Expanding Medicaid Postpartum Care is Critical for Black Maternal Health
Update: On April 12, HHS announced that Illinois was approved to extend Medicaid postpartum coverage for 12 months using a waiver. The option under the American Rescue Plan will come into effect next year.
By Suzanne Wikle
April 11-17 is Black Maternal Health Week, a time for reflection and action to address large disparities in maternal health experienced by Black women. Racial inequities in health care access and health outcomes cross all sectors of our health system, but maternal and infant health outcomes present some of the starkest disparities. Black women die from pregnancy-related causes at a rate of 40.8 per 100,000 live births, more than three times the rate for white women (12.7 per 100,000). Many factors contribute to this horrifying disparity, including chronic stress caused by racism, providers who fail to take Black women’s health concerns seriously, and the lack of providers who come from communities of color. Fixing this will take comprehensive efforts to change both our health care system and the broader society. But one contributing factor that policymakers can address quickly is the lack of a health care safety net for postpartum women who receive health insurance from Medicaid.
Medicaid plays a huge role in prenatal care and financing of births in this country. In fact, about half of all births are paid for by Medicaid. In some states it’s higher, and across the country Black and Hispanic births are more likely to be financed by Medicaid (68 percent and 60 percent, respectfully). While access to insurance alone won’t eliminate disparities in maternal health outcomes, insurance must be part of the overall solution. Medicaid has a role to play here – a significant role that can quickly leverage existing systems to provide needed health care in the postpartum period.
After a child is born, however, new mothers who received prenatal care through Medicaid are only entitled to 60 days of postpartum Medicaid coverage – not nearly enough time to provide comprehensive postpartum care. Many pregnancy-related complications and deaths occur after the arbitrary 60-day Medicaid cutoff. Additionally, postpartum depression, mood, and anxiety disorders can last for months, if not years after delivery. This limited coverage is particularly harmful in states that haven’t expanded Medicaid coverage because many women in those states will become uninsured after their limited postpartum coverage. Women in non-expansion states are more likely to be uninsured following their 60-day postpartum coverage compared to women in expansion states. And the uninsurance rate of new mothers in the postpartum period for Black and Hispanic moms is nearly double what it is for white moms.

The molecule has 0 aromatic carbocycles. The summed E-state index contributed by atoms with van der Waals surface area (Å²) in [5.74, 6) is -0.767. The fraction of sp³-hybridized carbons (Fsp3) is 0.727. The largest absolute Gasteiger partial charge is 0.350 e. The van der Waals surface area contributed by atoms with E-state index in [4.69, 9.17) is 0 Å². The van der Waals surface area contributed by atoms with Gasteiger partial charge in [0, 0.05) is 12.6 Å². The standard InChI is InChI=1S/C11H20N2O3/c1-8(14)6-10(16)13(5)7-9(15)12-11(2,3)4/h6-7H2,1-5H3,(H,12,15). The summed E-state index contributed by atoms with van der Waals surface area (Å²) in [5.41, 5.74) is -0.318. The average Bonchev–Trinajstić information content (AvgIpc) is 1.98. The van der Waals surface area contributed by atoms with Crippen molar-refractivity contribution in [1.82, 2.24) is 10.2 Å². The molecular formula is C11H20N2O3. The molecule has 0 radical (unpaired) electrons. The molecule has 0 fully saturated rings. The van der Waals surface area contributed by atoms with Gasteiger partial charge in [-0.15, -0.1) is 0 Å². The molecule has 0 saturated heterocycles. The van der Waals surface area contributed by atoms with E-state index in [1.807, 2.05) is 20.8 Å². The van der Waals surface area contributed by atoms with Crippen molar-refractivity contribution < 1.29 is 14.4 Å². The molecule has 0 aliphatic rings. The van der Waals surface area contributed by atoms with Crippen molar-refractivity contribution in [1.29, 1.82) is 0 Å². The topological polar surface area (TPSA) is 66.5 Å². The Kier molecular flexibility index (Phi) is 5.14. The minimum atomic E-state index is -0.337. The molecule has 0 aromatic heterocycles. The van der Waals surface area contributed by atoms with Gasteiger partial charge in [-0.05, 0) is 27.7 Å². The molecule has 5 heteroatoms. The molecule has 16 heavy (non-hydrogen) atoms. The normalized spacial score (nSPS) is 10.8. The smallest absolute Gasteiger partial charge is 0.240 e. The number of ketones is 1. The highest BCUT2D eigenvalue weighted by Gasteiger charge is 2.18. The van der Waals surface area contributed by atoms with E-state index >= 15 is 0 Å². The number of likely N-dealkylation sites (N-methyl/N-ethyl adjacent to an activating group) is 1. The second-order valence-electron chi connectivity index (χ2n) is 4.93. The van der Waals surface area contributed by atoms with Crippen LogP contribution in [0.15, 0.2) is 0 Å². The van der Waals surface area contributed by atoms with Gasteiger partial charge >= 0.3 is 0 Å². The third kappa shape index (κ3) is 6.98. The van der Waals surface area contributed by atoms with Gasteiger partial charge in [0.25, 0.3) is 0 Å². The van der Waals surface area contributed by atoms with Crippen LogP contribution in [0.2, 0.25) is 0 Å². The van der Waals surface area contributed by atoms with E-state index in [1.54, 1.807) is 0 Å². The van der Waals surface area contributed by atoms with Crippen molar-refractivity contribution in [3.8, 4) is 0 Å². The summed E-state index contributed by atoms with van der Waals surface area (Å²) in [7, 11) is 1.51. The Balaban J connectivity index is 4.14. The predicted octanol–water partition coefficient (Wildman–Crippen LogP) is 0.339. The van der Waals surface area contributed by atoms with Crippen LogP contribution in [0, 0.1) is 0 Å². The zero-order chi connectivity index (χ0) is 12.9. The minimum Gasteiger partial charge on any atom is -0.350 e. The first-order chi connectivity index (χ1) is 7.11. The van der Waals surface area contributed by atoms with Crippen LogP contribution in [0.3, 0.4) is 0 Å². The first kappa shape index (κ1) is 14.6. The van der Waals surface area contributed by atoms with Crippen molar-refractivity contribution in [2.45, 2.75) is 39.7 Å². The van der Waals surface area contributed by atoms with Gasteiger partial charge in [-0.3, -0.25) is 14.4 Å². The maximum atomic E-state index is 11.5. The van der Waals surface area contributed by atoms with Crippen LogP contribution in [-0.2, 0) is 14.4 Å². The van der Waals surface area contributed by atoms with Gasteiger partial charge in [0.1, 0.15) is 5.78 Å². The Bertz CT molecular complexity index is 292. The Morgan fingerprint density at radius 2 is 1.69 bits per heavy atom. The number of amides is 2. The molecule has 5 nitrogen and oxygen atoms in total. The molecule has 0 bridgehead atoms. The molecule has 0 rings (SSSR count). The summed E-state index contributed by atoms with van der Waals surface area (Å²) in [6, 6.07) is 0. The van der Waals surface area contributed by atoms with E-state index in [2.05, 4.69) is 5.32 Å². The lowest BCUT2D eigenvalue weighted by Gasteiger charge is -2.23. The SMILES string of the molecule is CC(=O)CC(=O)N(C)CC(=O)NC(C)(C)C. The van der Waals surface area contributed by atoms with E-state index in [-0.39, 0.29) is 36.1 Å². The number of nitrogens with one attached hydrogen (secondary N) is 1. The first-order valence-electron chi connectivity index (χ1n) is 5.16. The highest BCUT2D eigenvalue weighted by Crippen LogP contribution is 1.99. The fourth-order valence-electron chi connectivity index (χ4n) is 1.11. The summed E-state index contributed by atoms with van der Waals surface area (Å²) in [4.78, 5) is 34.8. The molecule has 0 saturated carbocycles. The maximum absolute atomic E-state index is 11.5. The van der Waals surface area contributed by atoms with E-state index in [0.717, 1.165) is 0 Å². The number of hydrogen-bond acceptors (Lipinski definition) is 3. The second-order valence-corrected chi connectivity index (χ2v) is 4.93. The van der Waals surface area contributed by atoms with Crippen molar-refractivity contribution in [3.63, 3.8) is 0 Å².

Recognizing how much greater of a role Medicaid can and should play in improving postpartum outcomes and literally keeping women alive, the Medicaid and CHIP Payment and Access Commission (MACPAC) recommended that Congress mandate 12 months of postpartum coverage and that the federal government pay for 100 percent of the costs. If every state were required to provide 12 months of postpartum coverage, about two-thirds of the individuals who would be eligible for this new coverage are concentrated in five states: Texas, Florida, Georgia, Missouri and North Carolina. It is no coincidence that these five states have not expanded Medicaid (Missouri is in the process of implementing Medicaid expansion, but is classified as a non-expansion state for the data used here). This is a racial equity issue. People of color – particularly Blacks – are more likely to be uninsured, especially in non-expansion states.
The American Rescue Plan passed by Congress in March and signed by President Biden included an option for states to expand postpartum Medicaid eligibility to 12 months beginning April 2022. This is a large step in the right direction, and we’re already hearing that states are eager to adopt this new option. However, as we’ve seen in the past, when a policy decision is left as a state option rather than mandated, many states won’t adopt the policy. In this case, postpartum women – including a lot of Black postpartum women – will be left without care. This option also leaves out others, including some immigrant women and women whose coverage is technically covering the fetus and not the woman.
While the new state option is an important step forward, it’s a minimum that we should build upon. A national mandate that all states extend postpartum coverage is a better way to address maternal health disparities. Combining postpartum coverage extension with Medicaid expansion in the remaining hold-out states would be the best way to address maternal health disparities.